Goodman does believe that AI will eventually be able to achieve the level of coherence one expects from human-produced films. However, he does not consider that to signal the end of human creativity. He contends that we should be thinking about “how we intend to use such technology well in advance of its arrival.” We should be considering in what way that technology can “augment our creativity” rather than rendering it irrelevant.

In light of that assessment, perhaps Benjamin’s song is what best encapsulates the possibility for bringing together human and machine intelligence to produce something that makes the best of both. What do you think?

Ariella Brown,

Ariella Brown is a social media consultant, editor, and freelance writer who frequently writes about the application of technology to business. She holds a PhD in English from the City University of New York. Her Twitter handle is @AriellaBrown.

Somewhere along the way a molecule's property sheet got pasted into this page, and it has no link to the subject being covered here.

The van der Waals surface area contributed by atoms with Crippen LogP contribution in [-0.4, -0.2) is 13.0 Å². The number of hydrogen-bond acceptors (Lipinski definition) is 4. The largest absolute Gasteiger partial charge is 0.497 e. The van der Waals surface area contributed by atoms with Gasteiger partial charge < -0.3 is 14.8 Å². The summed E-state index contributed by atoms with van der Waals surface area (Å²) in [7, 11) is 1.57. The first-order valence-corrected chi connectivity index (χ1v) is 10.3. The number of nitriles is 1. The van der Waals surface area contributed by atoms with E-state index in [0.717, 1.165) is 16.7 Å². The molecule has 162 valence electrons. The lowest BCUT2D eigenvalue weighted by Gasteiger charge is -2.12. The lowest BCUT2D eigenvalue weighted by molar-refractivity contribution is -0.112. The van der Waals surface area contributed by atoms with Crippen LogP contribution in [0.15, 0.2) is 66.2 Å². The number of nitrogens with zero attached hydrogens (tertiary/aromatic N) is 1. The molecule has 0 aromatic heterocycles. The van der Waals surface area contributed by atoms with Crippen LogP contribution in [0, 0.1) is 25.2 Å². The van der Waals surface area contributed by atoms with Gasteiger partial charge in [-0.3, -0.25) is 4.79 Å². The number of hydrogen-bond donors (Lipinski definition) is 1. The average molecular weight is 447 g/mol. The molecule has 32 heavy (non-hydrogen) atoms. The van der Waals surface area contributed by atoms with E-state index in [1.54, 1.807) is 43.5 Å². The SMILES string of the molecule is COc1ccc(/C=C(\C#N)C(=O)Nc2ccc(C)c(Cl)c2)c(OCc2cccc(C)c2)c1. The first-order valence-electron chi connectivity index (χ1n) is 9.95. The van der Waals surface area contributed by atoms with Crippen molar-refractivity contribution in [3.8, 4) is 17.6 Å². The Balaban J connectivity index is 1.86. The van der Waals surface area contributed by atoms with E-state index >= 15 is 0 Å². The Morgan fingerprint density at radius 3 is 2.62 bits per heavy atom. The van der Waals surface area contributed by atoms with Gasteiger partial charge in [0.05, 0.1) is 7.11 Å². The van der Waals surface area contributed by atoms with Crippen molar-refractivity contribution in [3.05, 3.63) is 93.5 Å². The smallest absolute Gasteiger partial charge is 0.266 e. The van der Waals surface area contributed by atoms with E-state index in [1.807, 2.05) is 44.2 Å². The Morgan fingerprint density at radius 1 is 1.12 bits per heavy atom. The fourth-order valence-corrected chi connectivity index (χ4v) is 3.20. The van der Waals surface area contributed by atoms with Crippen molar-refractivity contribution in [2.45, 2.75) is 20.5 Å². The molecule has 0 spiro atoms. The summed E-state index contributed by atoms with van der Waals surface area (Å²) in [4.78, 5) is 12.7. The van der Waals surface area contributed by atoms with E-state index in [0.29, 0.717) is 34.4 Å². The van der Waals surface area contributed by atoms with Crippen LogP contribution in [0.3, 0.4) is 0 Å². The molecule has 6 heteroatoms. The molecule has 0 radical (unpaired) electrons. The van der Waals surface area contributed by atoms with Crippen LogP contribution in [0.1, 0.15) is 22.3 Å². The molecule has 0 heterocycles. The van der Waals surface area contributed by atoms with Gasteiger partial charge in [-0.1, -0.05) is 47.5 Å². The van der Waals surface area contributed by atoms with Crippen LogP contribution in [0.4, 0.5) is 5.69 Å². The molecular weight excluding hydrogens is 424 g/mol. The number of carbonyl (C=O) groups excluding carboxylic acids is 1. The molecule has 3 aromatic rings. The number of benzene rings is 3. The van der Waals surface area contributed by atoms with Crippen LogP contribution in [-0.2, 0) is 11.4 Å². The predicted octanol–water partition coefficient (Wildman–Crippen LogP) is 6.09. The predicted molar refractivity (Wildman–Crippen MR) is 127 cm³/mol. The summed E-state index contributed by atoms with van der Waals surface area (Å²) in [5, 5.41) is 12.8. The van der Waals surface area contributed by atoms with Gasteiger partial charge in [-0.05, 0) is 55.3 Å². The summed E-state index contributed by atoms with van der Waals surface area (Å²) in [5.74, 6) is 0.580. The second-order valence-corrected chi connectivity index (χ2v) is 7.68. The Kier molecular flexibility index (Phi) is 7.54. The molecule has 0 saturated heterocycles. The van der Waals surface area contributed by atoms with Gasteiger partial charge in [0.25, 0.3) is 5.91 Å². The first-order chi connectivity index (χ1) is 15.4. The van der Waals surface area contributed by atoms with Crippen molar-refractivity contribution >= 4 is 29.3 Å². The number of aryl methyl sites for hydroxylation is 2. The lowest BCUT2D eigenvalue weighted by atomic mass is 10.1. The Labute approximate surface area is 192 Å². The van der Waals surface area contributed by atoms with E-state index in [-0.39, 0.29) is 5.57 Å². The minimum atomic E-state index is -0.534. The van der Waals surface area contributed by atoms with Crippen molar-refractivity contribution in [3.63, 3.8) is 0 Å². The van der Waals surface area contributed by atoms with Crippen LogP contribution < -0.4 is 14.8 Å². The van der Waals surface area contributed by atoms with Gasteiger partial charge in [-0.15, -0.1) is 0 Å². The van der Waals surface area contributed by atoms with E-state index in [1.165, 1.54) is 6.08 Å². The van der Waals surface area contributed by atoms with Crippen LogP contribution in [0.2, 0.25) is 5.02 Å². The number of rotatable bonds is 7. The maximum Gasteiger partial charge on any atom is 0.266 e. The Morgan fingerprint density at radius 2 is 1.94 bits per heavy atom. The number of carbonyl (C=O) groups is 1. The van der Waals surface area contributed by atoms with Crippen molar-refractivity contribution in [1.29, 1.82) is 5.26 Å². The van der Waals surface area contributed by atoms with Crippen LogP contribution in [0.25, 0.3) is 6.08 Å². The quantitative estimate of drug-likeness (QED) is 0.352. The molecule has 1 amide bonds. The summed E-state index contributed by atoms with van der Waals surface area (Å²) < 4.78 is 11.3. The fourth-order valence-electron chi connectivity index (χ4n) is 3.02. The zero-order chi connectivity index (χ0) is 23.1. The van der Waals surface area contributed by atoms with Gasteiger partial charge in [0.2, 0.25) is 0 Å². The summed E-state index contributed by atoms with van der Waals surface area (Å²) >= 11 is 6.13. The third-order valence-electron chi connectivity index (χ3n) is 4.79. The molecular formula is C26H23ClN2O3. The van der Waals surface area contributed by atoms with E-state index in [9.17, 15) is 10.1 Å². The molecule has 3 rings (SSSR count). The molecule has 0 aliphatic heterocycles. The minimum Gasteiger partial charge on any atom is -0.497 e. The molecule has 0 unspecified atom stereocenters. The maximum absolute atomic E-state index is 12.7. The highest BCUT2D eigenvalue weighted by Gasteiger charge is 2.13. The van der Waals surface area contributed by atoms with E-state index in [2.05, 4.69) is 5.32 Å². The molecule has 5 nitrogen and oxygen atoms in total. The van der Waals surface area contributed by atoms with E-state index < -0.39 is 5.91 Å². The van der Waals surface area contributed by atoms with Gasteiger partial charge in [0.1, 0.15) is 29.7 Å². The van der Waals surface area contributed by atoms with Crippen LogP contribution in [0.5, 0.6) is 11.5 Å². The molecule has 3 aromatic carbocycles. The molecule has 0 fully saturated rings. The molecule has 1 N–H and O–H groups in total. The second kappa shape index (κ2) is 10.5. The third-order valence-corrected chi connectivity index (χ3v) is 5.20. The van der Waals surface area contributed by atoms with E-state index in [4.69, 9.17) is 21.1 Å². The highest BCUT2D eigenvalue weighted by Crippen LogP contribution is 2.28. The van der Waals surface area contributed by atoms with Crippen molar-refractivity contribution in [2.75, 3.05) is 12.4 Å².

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Re: AI music trods forward
  • 2/6/2017 5:20:08 PM
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Broadway writes


...I wonder too the risk that these momentary music makers will be used by marketers and more nefarious parties to manipulate our moods and coerce our behaviors. Certainly, this is already done in retail stores, for instance, but this leads to a whole level of targeting.


 

Maybe I'm naive, but I doubt that music can coerce behavior ... but I'm pretty sure it can influence behavior.